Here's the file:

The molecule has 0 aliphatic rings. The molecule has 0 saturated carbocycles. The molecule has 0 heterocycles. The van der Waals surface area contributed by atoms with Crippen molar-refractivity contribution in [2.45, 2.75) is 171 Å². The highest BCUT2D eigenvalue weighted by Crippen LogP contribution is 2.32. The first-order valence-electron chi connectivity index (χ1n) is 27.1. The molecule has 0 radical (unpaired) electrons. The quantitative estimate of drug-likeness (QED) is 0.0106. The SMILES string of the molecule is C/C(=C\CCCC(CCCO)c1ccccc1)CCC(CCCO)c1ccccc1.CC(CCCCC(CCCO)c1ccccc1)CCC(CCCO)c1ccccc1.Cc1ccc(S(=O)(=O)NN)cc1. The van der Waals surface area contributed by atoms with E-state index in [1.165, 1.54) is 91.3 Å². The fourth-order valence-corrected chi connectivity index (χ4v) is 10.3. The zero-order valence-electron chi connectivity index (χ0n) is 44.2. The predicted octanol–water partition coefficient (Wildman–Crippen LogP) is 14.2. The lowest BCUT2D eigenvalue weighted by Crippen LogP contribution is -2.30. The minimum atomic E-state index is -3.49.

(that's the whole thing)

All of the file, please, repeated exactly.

The molecule has 0 aliphatic rings. The molecule has 0 saturated carbocycles. The molecule has 0 heterocycles. The van der Waals surface area contributed by atoms with Crippen molar-refractivity contribution in [2.45, 2.75) is 171 Å². The highest BCUT2D eigenvalue weighted by Crippen LogP contribution is 2.32. The first-order valence-electron chi connectivity index (χ1n) is 27.1. The molecule has 0 radical (unpaired) electrons. The quantitative estimate of drug-likeness (QED) is 0.0106. The SMILES string of the molecule is C/C(=C\CCCC(CCCO)c1ccccc1)CCC(CCCO)c1ccccc1.CC(CCCCC(CCCO)c1ccccc1)CCC(CCCO)c1ccccc1.Cc1ccc(S(=O)(=O)NN)cc1. The van der Waals surface area contributed by atoms with E-state index in [1.165, 1.54) is 91.3 Å². The fourth-order valence-corrected chi connectivity index (χ4v) is 10.3. The zero-order valence-electron chi connectivity index (χ0n) is 44.2. The predicted octanol–water partition coefficient (Wildman–Crippen LogP) is 14.2. The lowest BCUT2D eigenvalue weighted by Crippen LogP contribution is -2.30. The minimum atomic E-state index is -3.49.